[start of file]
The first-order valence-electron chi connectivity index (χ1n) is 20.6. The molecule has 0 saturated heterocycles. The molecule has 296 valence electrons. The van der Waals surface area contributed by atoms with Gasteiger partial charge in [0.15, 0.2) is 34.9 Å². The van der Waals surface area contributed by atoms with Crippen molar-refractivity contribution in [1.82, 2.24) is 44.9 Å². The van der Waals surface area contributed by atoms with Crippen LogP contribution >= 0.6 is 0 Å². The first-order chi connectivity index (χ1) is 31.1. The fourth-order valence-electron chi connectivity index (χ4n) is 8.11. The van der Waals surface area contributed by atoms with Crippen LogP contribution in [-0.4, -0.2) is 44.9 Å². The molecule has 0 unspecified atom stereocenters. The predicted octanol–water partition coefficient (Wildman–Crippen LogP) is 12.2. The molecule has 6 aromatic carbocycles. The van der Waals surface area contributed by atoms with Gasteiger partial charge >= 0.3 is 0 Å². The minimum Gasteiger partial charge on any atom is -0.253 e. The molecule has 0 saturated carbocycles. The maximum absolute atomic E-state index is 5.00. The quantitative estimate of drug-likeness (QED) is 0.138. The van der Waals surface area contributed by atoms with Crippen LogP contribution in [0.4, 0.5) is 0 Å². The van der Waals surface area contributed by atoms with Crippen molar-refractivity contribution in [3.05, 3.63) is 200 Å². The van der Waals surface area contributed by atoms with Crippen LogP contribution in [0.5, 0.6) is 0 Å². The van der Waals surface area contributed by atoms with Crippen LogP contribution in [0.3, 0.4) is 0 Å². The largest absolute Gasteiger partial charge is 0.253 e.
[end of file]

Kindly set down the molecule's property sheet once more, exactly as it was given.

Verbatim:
The first-order valence-electron chi connectivity index (χ1n) is 20.6. The molecule has 0 saturated heterocycles. The molecule has 296 valence electrons. The van der Waals surface area contributed by atoms with Gasteiger partial charge in [0.15, 0.2) is 34.9 Å². The van der Waals surface area contributed by atoms with Crippen molar-refractivity contribution in [1.82, 2.24) is 44.9 Å². The van der Waals surface area contributed by atoms with Crippen LogP contribution >= 0.6 is 0 Å². The first-order chi connectivity index (χ1) is 31.1. The fourth-order valence-electron chi connectivity index (χ4n) is 8.11. The van der Waals surface area contributed by atoms with Crippen LogP contribution in [-0.4, -0.2) is 44.9 Å². The molecule has 0 unspecified atom stereocenters. The predicted octanol–water partition coefficient (Wildman–Crippen LogP) is 12.2. The molecule has 6 aromatic carbocycles. The van der Waals surface area contributed by atoms with Gasteiger partial charge >= 0.3 is 0 Å². The minimum Gasteiger partial charge on any atom is -0.253 e. The molecule has 0 saturated carbocycles. The maximum absolute atomic E-state index is 5.00. The quantitative estimate of drug-likeness (QED) is 0.138. The van der Waals surface area contributed by atoms with Crippen LogP contribution in [0.4, 0.5) is 0 Å². The van der Waals surface area contributed by atoms with Crippen molar-refractivity contribution in [3.05, 3.63) is 200 Å². The van der Waals surface area contributed by atoms with Crippen LogP contribution in [0.5, 0.6) is 0 Å². The van der Waals surface area contributed by atoms with Crippen LogP contribution in [0.3, 0.4) is 0 Å². The largest absolute Gasteiger partial charge is 0.253 e.